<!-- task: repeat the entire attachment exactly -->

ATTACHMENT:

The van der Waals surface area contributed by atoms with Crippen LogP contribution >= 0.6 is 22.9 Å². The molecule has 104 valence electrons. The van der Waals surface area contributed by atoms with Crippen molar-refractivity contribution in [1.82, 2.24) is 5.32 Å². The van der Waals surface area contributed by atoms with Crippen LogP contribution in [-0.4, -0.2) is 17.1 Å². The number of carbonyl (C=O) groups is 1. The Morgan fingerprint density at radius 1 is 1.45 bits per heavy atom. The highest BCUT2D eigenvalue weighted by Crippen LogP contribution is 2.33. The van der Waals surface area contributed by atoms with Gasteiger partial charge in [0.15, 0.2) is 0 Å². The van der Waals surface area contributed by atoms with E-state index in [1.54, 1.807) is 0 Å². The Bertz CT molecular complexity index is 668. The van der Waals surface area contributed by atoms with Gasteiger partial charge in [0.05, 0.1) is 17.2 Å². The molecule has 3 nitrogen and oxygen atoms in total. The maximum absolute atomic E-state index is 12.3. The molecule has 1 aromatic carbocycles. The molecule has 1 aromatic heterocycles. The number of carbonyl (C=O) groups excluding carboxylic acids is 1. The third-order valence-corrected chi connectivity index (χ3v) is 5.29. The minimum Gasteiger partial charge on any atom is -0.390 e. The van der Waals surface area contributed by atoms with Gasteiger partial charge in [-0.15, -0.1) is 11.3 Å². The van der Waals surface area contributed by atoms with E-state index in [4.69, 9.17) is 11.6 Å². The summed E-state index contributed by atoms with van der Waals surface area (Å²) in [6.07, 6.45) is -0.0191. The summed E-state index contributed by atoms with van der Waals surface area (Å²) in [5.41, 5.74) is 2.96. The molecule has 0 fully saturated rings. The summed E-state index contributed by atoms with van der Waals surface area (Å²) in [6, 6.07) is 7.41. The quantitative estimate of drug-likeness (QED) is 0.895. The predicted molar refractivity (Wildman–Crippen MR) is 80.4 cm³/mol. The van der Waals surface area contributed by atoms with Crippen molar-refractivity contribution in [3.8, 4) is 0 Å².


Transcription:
The van der Waals surface area contributed by atoms with Crippen LogP contribution >= 0.6 is 22.9 Å². The molecule has 104 valence electrons. The van der Waals surface area contributed by atoms with Crippen molar-refractivity contribution in [1.82, 2.24) is 5.32 Å². The van der Waals surface area contributed by atoms with Crippen LogP contribution in [-0.4, -0.2) is 17.1 Å². The number of carbonyl (C=O) groups is 1. The Morgan fingerprint density at radius 1 is 1.45 bits per heavy atom. The highest BCUT2D eigenvalue weighted by Crippen LogP contribution is 2.33. The van der Waals surface area contributed by atoms with Gasteiger partial charge in [0.15, 0.2) is 0 Å². The van der Waals surface area contributed by atoms with E-state index in [1.54, 1.807) is 0 Å². The Bertz CT molecular complexity index is 668. The van der Waals surface area contributed by atoms with Gasteiger partial charge in [0.05, 0.1) is 17.2 Å². The molecule has 3 nitrogen and oxygen atoms in total. The maximum absolute atomic E-state index is 12.3. The molecule has 1 aromatic carbocycles. The molecule has 1 aromatic heterocycles. The number of carbonyl (C=O) groups excluding carboxylic acids is 1. The third-order valence-corrected chi connectivity index (χ3v) is 5.29. The minimum Gasteiger partial charge on any atom is -0.390 e. The van der Waals surface area contributed by atoms with Gasteiger partial charge in [-0.15, -0.1) is 11.3 Å². The van der Waals surface area contributed by atoms with E-state index in [4.69, 9.17) is 11.6 Å². The summed E-state index contributed by atoms with van der Waals surface area (Å²) in [6.07, 6.45) is -0.0191. The summed E-state index contributed by atoms with van der Waals surface area (Å²) in [5.41, 5.74) is 2.96. The molecule has 0 fully saturated rings. The summed E-state index contributed by atoms with van der Waals surface area (Å²) in [6, 6.07) is 7.41. The quantitative estimate of drug-likeness (QED) is 0.895. The predicted molar refractivity (Wildman–Crippen MR) is 80.4 cm³/mol. The van der Waals surface area contributed by atoms with Crippen molar-refractivity contribution in [3.8, 4) is 0 Å².